Another trip to Trenton. (See my posts of February 12 and 21 of 2019.) On March 25, both the New Jersey Senate and Assembly voted on a bill to allow a doctor to prescribe lethal medication for self administration by a mentally competent adult having (in the opinion of two doctors) less than six months to live. Polls show that 60% of New Jersey residents want this change in our law.
How did I spend my day? I was one of perhaps 25 supporters working under the banner of a national organization called Compassion and Choices. We made our presence obvious by wearing the organization’s distinctive yellow t-shirts. Some of us carried signs.
Opponents to the legislation wore recognizable lapel badges. Who are they? (I can’t answer this in detail.) I think they are people who believe that medical science can control pain. Some are doctors. Some seem to be religiously/morally motivated – Catholics and (orthodox?) Jews. Most poignant, some are citizens with handicaps who fear that Aid in Dying will lead to involuntary euthanasia of people judged to be “defective”. It seems to me that this “slippery slope” argument requires very careful analysis, and the concerns of the handicapped must be scrupulously protected. In this territory, the public policy making is far from complete.
Initially we lurked in the crowded basement of the New Jersey State House Annex, wanting our support to be visible to the legislators. The noise and crowding were extreme. Sometimes the two sides of the Aid in Dying issue came face to face. I was walking up a ramp, supporting a lady much older and more frail than I am, both of us moving carefully. We came face to face with an opponent to our position, a huge man dressed in black whose argument consisted of “how can you possibly?…” and “every soul is sacred”. I slowed him slightly with “what about my right to make the decision to end my own pain?” or something like that. Then I handed him my one page statement (see previous post) and asked that he read it. The crowd pushed us apart.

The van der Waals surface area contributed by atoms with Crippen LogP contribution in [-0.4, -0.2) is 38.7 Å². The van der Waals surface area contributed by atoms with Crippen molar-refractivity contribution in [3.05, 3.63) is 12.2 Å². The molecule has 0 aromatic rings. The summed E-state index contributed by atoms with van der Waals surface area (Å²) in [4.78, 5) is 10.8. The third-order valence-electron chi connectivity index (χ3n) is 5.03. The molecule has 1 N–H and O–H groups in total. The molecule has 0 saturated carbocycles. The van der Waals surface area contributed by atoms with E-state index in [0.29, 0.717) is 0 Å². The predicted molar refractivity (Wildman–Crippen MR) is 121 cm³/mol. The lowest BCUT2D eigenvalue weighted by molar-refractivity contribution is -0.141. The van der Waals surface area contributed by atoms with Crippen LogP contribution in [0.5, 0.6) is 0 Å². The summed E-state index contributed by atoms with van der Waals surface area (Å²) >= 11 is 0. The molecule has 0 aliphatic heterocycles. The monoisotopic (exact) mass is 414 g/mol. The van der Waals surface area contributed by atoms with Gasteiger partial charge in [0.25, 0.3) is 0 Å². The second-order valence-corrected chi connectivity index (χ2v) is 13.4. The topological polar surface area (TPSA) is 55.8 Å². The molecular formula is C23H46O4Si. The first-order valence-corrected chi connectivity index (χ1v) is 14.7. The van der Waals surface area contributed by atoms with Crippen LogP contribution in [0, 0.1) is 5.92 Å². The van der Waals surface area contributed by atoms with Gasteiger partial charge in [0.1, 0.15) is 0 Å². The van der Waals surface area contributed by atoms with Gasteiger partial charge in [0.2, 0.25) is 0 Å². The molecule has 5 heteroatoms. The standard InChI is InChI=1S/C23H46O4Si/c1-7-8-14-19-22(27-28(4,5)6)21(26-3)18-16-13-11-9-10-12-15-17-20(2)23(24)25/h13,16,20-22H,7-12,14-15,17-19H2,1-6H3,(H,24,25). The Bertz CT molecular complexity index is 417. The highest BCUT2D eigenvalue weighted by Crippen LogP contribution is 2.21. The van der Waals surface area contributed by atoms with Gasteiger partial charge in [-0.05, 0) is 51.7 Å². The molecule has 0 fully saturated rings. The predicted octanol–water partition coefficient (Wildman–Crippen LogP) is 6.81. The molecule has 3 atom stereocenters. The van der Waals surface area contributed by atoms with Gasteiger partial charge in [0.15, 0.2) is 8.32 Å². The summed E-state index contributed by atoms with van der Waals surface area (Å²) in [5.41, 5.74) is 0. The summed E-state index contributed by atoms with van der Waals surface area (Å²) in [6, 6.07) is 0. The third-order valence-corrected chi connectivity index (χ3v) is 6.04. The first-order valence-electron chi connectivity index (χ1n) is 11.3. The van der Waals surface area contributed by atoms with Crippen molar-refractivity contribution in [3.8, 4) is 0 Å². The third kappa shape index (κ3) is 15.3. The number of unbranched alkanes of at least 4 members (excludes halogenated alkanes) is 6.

Much was under consideration in Trenton on March 25…
- medical marijuana
- recreational marijuana
- teachers’ benefits and salaries
- high school football
- driving rights?
- dozens of obscure-to-me bills
We waited – in the corridor, the cafeteria, the two legislative chambers…
Compassion and Choices warned us that, in the legislative chambers, we would hear distressing statements, exaggerations, untruths… We were asked to stay calm and refrain from calling out (which violates the rules), although opponents might do so. Yes, all of that happened. It was hard. Procedural issues came up – we thought the Bill was tabled, which would have been bad, but suddenly it was back. Only one assembly person spoke with what I would call the “voice of reason”. I think almost all legislators were committed beforehand. And a few were waging a passionate battle in opposition.
After the vote, most of “the opposition” drifted away from us, but a young man took out his cell phone and announced that he wanted “pictures of the Nazis”. That’s what he called us. We tried to ignore him and shelter the woman he approached most closely, a fragile cancer patient. Somehow we all got out of there.
Looking at the smiles and high fives exchanged after the legislation passed first the Assembly and then the Senate, and at the pictures posted on social media, an observer think the pro-Aid in Dying group was happy about its victory. But underneath this was very profound sadness. Most of the supporters of Aid in Dying (based on my experience) are women who are or have been caregivers. In formal testimony, there were repeated references to “my husband”, “my mother”, “my sister”, “my best friend”. Most (but not all) of these loved ones suffered from cancer and experienced terrible pain. A few people were advocating on their own behalf, in anticipation of uncontrollable pain. Four (possibly more) members of our group are plainly seriously ill – three using oxygen, one in a wheel chair. They were among the more emotional of the participants. I talked with a composed and apparently healthy woman suffering from a rare genetic liver disorder. There is no treatment available. She is fortunate to even have a diagnosis. Her quality of life may deteriorate at any time. If that happens, she wants to choose the time of her own death.
I was relieved when the Governor signed the Bill into law. A few months will be required to set up regulations for implementation. How soon will this be an issue which is about ME? Or some dear friend? God grant me wisdom…